A group of conservative bishops attending this year's Lambeth Conference have published a document assessing of the health and future of the Anglican Communion.
Primates leading the Global South Fellowship of Anglican Churches (GSFA), which they say represent around 75 per cent of Anglicans across the globe, told a press conference that they will positively respond to the Archbishop of Canterbury's invitation for primates to bring forward proposals for the future basis and discipline of the Anglican Communion.
GFSA has been embroiled in controversy after taking a stand against the Call on Human Dignity at the conference which omitted a 1998 Lambeth 1:10 resolution that rejected homosexuality as incompatible with scripture.
Archbishop Justin Badi, Chairman of the GSFA was clear regarding the GSFA position on sexuality. He said during a press conference on Friday: "We wish to be clear about our commitment to Resolution 1:10 in its entirety; and that includes the commitment to listen to the experience of homosexual persons, to minister pastorally and sensitively to all and to condemn all irrational fear, homophobic behaviour and violence. We also give thanks to the Lord for the life, witness and ministry of faithful same-sex attracted Christians in our churches who practise abstinence, and we hope to pastorally support them more in our local churches."
He also added that the GSFA cannot accept the Anglican Communion has a "plurality of views" on the topic of sexuality and that there "needs to be limits to theological diversity".
On Tuesday, the Archbishop of Canterbury wrote a letter giving the opposite view, calling on bishops to "remain committed to listening and walking together to the maximum possible degree, despite our deep disagreement on these issues".
Archbishop Justin Badi, said that GSFA giving an opportunity for bishops to re-affirm the 1998 biblical base for Lambeth Resolution 1.10 again in 2022, was an "important as a first step to signal the need for the Communion to reset its current policies and trajectory".
GSFA leaders said that in calling for repentance and re-setting, they don't exempt themselves. The Communique states: "In every Province and diocese, there is unfaithfulness to the Lord's way. So, we will return to our Provinces and dioceses with humility to repent of all our sins, walk in newness of life and pursue holiness."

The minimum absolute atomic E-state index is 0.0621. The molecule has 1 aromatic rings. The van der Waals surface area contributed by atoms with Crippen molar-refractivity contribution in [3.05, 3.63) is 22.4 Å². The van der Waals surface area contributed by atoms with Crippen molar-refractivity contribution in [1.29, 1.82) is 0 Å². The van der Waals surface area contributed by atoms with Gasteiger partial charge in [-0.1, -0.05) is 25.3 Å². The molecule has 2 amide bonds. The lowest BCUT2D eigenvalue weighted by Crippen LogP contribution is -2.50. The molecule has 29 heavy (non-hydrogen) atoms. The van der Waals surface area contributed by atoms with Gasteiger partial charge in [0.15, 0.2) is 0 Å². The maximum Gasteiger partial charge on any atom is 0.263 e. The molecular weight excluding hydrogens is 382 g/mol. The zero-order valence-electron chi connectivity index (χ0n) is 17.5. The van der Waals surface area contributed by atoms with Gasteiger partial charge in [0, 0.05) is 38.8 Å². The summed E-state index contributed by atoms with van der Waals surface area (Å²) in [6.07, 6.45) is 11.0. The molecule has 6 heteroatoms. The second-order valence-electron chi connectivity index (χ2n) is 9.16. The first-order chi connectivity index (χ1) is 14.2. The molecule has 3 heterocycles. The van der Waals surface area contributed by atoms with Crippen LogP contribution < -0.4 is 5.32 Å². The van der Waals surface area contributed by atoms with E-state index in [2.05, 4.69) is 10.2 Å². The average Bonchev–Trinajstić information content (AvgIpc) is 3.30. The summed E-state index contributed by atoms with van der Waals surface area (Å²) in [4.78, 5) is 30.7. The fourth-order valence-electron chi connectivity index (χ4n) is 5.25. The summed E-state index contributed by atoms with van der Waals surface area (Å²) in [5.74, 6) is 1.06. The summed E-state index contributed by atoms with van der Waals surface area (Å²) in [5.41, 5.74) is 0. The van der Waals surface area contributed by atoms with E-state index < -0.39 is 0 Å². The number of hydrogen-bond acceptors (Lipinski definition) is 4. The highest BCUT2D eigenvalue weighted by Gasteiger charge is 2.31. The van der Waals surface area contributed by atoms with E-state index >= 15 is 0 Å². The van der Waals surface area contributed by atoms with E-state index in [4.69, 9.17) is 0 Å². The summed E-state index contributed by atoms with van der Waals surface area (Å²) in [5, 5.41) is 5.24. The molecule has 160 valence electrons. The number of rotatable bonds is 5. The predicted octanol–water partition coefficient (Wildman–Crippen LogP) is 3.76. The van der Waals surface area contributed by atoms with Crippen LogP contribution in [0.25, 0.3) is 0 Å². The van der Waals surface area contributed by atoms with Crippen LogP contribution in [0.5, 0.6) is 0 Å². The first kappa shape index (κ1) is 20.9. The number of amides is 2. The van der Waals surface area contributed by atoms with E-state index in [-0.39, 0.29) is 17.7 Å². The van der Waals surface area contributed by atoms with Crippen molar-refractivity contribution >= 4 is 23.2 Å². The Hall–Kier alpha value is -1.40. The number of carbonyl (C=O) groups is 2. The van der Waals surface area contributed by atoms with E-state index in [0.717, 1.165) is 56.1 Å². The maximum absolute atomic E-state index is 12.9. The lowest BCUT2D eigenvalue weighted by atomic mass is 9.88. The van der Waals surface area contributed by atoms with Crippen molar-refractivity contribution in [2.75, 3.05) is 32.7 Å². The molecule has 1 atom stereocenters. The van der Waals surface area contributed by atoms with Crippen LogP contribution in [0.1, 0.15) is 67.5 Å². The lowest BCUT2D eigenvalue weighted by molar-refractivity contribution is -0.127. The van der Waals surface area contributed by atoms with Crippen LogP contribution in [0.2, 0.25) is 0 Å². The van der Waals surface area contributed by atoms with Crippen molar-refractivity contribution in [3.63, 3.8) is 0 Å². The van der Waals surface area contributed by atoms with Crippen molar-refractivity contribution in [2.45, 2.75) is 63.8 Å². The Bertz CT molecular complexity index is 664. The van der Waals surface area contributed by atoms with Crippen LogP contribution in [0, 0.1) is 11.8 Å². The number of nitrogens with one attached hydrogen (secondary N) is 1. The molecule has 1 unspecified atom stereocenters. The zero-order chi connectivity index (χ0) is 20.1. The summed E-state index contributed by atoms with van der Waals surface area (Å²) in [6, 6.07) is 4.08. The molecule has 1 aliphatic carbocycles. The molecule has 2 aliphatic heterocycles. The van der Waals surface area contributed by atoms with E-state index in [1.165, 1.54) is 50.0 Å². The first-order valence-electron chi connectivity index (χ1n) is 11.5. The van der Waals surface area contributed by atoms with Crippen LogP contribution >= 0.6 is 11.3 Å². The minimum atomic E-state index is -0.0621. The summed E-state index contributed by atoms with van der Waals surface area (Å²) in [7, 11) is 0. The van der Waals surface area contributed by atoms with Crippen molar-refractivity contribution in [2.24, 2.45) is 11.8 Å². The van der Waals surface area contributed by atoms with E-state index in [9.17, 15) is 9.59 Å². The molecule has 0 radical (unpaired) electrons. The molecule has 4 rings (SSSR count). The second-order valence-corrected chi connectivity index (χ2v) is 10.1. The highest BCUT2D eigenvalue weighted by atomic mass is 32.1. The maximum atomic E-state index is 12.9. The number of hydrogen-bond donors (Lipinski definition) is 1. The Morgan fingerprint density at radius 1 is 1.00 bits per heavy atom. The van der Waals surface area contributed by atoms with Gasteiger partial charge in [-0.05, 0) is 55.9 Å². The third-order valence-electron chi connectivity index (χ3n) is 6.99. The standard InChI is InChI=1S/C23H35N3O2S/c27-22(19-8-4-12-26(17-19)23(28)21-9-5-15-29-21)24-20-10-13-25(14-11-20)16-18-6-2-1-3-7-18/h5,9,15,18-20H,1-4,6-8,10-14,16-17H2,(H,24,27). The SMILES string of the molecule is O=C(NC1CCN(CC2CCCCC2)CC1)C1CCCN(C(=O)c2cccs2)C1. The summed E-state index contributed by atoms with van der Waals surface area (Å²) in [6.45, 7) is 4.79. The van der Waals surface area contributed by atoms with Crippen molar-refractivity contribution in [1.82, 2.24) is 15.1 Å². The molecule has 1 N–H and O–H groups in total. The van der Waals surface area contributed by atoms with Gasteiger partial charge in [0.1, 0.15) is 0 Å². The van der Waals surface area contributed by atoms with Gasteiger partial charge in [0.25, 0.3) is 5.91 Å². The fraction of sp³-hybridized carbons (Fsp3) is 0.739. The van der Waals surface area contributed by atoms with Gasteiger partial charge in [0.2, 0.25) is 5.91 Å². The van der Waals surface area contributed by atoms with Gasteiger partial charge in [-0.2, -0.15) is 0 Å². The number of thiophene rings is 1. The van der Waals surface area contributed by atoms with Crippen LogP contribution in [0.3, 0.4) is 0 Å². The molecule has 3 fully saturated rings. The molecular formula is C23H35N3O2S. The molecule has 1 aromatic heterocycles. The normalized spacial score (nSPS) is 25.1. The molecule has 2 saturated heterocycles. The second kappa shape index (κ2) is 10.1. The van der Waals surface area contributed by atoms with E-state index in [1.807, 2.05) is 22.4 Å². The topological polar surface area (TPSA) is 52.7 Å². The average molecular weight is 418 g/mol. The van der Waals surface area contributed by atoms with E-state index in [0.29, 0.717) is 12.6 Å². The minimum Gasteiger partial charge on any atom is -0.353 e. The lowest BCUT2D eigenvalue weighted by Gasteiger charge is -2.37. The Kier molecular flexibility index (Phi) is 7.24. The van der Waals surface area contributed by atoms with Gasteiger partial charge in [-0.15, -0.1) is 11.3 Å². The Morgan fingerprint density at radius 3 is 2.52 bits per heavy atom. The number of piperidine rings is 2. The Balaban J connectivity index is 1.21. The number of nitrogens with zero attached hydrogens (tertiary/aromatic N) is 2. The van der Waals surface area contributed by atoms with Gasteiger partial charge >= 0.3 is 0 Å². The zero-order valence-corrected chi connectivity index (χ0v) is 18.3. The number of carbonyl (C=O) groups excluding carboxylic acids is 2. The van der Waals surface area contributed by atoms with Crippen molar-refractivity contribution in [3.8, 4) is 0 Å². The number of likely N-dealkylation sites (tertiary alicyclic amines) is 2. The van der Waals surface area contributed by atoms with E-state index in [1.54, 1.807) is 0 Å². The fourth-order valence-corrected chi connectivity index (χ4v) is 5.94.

GSFA leaders believe the Anglican Communion is "drifting more and more into becoming an association of churches - confirmed by the way the Lambeth Conference is no longer expected to yield the mind of the bishops on matters of Faith & Order."
It adds: "The hard reality is that we cannot be a true Communion if some Provinces insist on their own autonomy and disregard the necessity of being an interdependent body. What affects all should be decided by all."
Orthodox bishops believe at the end of the conference, the Communion is "not in a healthy, working state", and that "the road to recovery and spiritual vibrancy will be long, and must start with a critical decision on whether Scripture is an indispensable basis of our common life as one Communion of Churches."
Archbishop Badi reiterated at the press conference that the GFSA does not want a Church split.
He said he is hopeful about the Archbishop of Canterbury suggesting there could be a chance for an orthodox influence in policy making within the Communion when he said during the Plenary on the Call on Human Dignity:" I am very conscious that the Archbishop of Canterbury is to be a focus of unity and is an Instrument of Communion. That is a priority. I neither have, nor do I seek, the authority to discipline or exclude a church of the Anglican Communion. I will not do so. I may comment in public on occasions, but that is all."
In the meantime, the GSFA leader said that the GSFA churches "would do everything possible to ensure there is no letup in our mission and ministry to a lost, darkened and broken world. We have a gospel to proclaim to the multitudes, a flock to feed and disciple for Christ, and a world to bear witness to that people everywhere may respond to the light of Christ."
Meanwhile, Jayne Ozanne, from the Ozanne Foundation, took to Twitter to announce: "170 bishops and archbishops from right across the Communion affirm the holiness of same-sex love and commit to tackle prejudice and discrimination."
Premier has contacted the Anglican Communion for a response.